There are certain climbs in marathons reportedly so tough that they take on monikers, like Boston's famed "Heartbreak Hill," a steady climb that gains roughly 100 feet over a mile. It is a spot legendary for stopping runners in their tracks.
But taken in context, that climb seems a lot like the same east coast bravado that has the gall to call the hills with 2,000-foot peaks "mountains," as the entire Boston Marathon run has a total 480-foot elevation loss, including steady declines over the first 10 miles and then again over the last five.
Or, consider "Heartbreak Hill" in comparison to this weekend's 10th annual Haulin' Aspen in Bend: The half marathon alone cumulates 1,000 feet of climbing, just eclipsing the elevation gains for the hilly San Francisco Marathon, and the full marathon rears up a grueling 2,700 feet of climbing.
The course begins—and ends—at Wanoga Sno-Park on Saturday.
"It is all downhill both ways," jokes race organizer Cynthia Engels with Lay It Out Events (and the Source's sibling organization). Unlike most marathons which pound away at street pavement, the Haulin' Aspen largely rolls on dirt trails through Ponderosa forests. While Eugene, with its storied history of Steve Prefontaine and Bill Bowerman, may be Track Town, USA, Bend has laid claim to the bragging rights as the go-to place for trail running, backed up by Trail Runner Magazine naming Bend the "Top trail town" last year and reinforced by a few high-quality summertime trail races.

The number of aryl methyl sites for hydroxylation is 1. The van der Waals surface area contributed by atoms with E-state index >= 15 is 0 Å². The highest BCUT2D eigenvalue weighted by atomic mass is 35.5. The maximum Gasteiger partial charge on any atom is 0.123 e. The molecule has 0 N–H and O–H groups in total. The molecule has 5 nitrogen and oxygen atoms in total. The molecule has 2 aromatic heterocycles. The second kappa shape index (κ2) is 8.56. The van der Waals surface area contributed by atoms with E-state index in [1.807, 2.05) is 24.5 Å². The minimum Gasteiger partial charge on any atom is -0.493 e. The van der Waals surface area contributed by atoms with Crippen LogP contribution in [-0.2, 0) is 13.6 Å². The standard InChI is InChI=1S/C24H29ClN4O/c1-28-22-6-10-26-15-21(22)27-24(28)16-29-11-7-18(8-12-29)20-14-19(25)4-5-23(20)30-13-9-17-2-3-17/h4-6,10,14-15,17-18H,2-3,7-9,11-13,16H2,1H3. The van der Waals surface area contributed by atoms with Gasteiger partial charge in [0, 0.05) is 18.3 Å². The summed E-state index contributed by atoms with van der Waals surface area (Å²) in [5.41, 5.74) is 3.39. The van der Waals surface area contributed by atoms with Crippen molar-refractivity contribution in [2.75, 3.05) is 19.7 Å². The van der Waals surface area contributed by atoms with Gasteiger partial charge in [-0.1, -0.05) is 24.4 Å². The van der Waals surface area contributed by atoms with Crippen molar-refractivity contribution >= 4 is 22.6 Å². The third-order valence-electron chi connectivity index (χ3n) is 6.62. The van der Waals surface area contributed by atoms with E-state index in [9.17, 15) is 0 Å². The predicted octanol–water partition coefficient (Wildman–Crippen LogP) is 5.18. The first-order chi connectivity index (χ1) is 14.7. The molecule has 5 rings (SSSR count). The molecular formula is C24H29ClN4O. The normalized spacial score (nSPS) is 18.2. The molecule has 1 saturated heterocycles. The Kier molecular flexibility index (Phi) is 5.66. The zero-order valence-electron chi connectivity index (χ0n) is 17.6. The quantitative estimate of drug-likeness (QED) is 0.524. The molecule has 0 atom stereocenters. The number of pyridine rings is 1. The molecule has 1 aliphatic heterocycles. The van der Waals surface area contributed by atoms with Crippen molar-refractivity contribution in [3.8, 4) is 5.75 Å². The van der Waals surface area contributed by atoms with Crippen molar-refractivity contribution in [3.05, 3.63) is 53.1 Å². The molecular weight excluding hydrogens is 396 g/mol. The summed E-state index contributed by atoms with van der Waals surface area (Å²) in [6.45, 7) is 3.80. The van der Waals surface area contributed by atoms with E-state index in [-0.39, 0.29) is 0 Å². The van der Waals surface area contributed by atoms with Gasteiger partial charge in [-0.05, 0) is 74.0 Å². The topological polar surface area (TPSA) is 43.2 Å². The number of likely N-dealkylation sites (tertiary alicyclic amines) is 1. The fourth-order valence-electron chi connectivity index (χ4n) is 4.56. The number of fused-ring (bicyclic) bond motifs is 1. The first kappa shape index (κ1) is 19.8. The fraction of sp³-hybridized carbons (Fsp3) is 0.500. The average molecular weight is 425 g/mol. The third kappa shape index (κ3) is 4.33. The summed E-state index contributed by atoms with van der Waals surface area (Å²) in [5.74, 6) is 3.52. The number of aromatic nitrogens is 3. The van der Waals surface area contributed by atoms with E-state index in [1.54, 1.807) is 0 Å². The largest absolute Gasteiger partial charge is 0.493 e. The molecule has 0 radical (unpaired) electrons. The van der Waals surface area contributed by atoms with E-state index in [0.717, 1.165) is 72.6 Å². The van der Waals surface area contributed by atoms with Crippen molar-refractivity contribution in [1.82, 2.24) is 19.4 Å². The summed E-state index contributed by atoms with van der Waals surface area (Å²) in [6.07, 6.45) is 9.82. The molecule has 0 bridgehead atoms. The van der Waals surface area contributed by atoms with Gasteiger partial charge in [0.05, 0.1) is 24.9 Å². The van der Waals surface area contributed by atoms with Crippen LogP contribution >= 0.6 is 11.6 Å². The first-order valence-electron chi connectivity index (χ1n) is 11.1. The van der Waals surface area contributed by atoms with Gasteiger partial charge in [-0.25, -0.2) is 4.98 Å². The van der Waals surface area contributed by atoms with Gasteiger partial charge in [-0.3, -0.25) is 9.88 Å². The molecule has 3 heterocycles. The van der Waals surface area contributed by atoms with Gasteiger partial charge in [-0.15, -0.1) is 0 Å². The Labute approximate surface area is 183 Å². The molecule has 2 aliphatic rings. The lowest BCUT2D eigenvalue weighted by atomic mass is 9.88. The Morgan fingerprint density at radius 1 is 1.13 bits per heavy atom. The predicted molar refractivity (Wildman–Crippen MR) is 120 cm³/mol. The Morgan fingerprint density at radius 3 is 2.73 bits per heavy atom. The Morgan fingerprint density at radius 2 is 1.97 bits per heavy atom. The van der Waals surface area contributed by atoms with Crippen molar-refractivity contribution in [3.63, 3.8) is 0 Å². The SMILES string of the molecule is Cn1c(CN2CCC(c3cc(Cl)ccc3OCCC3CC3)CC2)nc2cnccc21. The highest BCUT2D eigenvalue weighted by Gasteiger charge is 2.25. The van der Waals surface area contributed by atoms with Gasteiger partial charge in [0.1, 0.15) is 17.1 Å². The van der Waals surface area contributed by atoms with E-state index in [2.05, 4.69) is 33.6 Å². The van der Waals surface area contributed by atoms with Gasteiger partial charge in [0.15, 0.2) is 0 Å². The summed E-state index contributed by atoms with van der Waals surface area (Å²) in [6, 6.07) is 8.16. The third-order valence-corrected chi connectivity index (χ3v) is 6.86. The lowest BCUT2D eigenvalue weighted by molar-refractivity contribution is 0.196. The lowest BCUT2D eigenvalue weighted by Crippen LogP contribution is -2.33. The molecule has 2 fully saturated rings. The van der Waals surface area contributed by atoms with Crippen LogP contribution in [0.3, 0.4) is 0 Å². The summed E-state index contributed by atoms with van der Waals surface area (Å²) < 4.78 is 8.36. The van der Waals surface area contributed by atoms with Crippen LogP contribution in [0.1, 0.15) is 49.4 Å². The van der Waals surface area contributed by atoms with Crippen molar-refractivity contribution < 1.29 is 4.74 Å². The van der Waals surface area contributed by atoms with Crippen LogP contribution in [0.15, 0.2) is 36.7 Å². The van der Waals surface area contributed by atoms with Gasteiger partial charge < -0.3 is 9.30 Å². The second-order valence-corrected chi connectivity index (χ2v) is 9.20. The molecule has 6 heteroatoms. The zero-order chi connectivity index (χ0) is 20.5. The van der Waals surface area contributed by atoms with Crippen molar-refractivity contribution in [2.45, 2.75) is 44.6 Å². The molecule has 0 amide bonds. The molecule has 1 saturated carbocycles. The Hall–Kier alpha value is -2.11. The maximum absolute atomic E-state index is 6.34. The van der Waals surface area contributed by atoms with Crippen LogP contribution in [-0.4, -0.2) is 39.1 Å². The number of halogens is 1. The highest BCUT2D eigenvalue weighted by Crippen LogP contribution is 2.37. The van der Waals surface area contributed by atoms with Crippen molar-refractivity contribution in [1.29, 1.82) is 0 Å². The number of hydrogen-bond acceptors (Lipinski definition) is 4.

"Why would you ever road run when you can trail run, and get to be with trees and plants and fresh air, instead of pavement and exhaust fumes?" quips Engels.
And Bend is not just home to miles of top quality, off-road running trails, but also to some of the nation's top trail runners, including thirty-four-year-old Max King, a national champion for multiple trail races over the past few years and a fourth place finisher at the Western States 100 a month ago.
To keep your feet pounding the dirt, King provides a few suggestions for trail running:
* Keep your head up and look where you're going. It's important to know where you're placing your feet but also to keep good running form. Looking at your toes causes poor form and bad posture.
* Don't charge the hills, especially in longer races. Just find a good sustainable pace and slow down. Once you're back on top it will be easier to speed back up to your normal pace if your muscles aren't screaming for oxygen.
* Trail shoes are important. You can get away with a road shoe, but a real trail shoe will perform better, feel better, and keep the dirt out better. And shoes don't go bad when you aren't using them, so if you have a pair of road shoes and a pair of trail shoes they'll last for just as many miles.
* Keep in mind that your running pace on trails will usually be slower than on the road. A trail marathon may take twice as long as the road; plan accordingly with gear, food, and water.